essential for proper pollination. Penn State College has (hopefully)
perfected a plan for keeping the bees safe from bears using electric
fence panels, metal roofing on the ground and a solar powered
electrical zapper. When the bear approaches the hives, it steps on
the metal roofing and then touches the fence. Because of the
grounding, it gets a "good" zap and leaves the bees alone...at least
in theory. The next time a bear wanders through we will see.
Weymouth is a delicious berry again abandoned by
big farms but we think they are worth the extra trouble. These are
first generation derivatives of the wild varieties used for genetic
Dukes are a fabulous early berry. We took a chance
and got some back in 91 through a trial program before they became
available to most other growers. I liked the name...Duke...reminds
me of John Wayne--big, sweet and lovable!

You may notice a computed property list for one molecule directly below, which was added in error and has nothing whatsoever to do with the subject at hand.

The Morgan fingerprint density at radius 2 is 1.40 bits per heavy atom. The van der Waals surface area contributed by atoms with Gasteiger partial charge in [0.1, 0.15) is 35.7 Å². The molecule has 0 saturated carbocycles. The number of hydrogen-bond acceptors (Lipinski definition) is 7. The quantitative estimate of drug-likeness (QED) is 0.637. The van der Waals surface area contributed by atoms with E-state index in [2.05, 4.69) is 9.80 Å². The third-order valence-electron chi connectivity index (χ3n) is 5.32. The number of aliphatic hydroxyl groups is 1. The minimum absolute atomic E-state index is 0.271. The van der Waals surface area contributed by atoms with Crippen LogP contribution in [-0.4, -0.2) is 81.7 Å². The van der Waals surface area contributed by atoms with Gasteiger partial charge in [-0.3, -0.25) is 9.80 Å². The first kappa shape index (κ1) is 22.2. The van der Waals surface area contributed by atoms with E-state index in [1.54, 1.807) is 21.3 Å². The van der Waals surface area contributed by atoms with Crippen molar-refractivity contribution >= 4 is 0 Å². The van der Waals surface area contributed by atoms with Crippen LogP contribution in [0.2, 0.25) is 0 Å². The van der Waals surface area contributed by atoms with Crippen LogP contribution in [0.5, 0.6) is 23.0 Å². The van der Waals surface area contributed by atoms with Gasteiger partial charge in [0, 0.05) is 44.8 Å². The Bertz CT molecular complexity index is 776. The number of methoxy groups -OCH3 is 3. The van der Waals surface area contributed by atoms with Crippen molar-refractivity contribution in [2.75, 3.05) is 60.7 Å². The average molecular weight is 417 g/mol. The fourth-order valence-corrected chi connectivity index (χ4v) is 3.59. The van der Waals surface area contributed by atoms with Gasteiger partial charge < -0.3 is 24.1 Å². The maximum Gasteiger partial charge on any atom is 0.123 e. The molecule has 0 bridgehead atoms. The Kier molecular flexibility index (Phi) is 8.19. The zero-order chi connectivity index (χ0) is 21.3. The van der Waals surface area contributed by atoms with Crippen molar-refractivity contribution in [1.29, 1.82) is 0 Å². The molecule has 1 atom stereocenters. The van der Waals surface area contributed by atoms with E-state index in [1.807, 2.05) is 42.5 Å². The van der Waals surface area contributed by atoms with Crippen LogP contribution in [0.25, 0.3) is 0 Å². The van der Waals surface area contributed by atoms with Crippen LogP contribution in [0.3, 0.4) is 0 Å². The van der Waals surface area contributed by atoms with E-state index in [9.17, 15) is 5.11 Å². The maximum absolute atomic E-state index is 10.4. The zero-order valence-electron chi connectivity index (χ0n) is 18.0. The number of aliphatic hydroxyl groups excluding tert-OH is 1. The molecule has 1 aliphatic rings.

See you at market or on the farm soon!
Daniel, Carrie, Audrey and Bob Childs
We pruned out a pile of blueberry cuttings the
size of a small house.
The fields have been fertilized, weeded, mowed,
mulched & the irrigation is repaired and ready for service. When we
start at row one, by the time we go up and down each row and finish
up at the last row of the field, we have traveled 2 miles.
The 8' fence kept the deer out this winter. Recall
several years ago herds of deer were eating 6 pounds of blueberry
buds each per night. This is like eating 15-30 pints per deer per
night. It was recommended we shoot them, put dogs out in the field
using underground wire restraints or put this huge fence around the
whole field. We opted for the fence.